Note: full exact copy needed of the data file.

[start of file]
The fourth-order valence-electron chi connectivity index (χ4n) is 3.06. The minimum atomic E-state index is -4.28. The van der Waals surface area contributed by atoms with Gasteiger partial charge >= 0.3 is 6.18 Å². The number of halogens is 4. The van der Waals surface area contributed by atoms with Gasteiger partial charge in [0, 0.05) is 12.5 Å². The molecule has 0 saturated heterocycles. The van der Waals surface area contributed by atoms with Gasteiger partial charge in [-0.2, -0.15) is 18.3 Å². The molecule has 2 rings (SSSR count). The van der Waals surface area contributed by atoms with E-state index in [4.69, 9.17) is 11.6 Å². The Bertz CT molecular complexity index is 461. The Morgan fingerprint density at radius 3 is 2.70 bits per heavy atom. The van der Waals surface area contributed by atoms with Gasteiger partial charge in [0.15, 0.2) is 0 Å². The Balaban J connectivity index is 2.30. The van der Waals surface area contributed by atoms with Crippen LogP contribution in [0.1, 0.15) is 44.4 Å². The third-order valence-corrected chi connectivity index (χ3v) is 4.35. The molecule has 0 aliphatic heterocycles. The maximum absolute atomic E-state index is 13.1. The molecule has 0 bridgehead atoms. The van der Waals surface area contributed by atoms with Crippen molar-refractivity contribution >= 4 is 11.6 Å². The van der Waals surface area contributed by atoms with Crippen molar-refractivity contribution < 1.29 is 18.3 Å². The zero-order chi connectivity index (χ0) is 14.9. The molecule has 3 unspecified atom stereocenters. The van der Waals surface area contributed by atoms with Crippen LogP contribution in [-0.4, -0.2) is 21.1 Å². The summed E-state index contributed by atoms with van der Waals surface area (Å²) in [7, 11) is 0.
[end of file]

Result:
The fourth-order valence-electron chi connectivity index (χ4n) is 3.06. The minimum atomic E-state index is -4.28. The van der Waals surface area contributed by atoms with Gasteiger partial charge >= 0.3 is 6.18 Å². The number of halogens is 4. The van der Waals surface area contributed by atoms with Gasteiger partial charge in [0, 0.05) is 12.5 Å². The molecule has 0 saturated heterocycles. The van der Waals surface area contributed by atoms with Gasteiger partial charge in [-0.2, -0.15) is 18.3 Å². The molecule has 2 rings (SSSR count). The van der Waals surface area contributed by atoms with E-state index in [4.69, 9.17) is 11.6 Å². The Bertz CT molecular complexity index is 461. The Morgan fingerprint density at radius 3 is 2.70 bits per heavy atom. The van der Waals surface area contributed by atoms with Gasteiger partial charge in [0.15, 0.2) is 0 Å². The Balaban J connectivity index is 2.30. The van der Waals surface area contributed by atoms with Crippen LogP contribution in [0.1, 0.15) is 44.4 Å². The third-order valence-corrected chi connectivity index (χ3v) is 4.35. The molecule has 0 aliphatic heterocycles. The maximum absolute atomic E-state index is 13.1. The molecule has 0 bridgehead atoms. The van der Waals surface area contributed by atoms with Crippen molar-refractivity contribution >= 4 is 11.6 Å². The van der Waals surface area contributed by atoms with Crippen molar-refractivity contribution < 1.29 is 18.3 Å². The zero-order chi connectivity index (χ0) is 14.9. The molecule has 3 unspecified atom stereocenters. The van der Waals surface area contributed by atoms with Crippen LogP contribution in [-0.4, -0.2) is 21.1 Å². The summed E-state index contributed by atoms with van der Waals surface area (Å²) in [7, 11) is 0.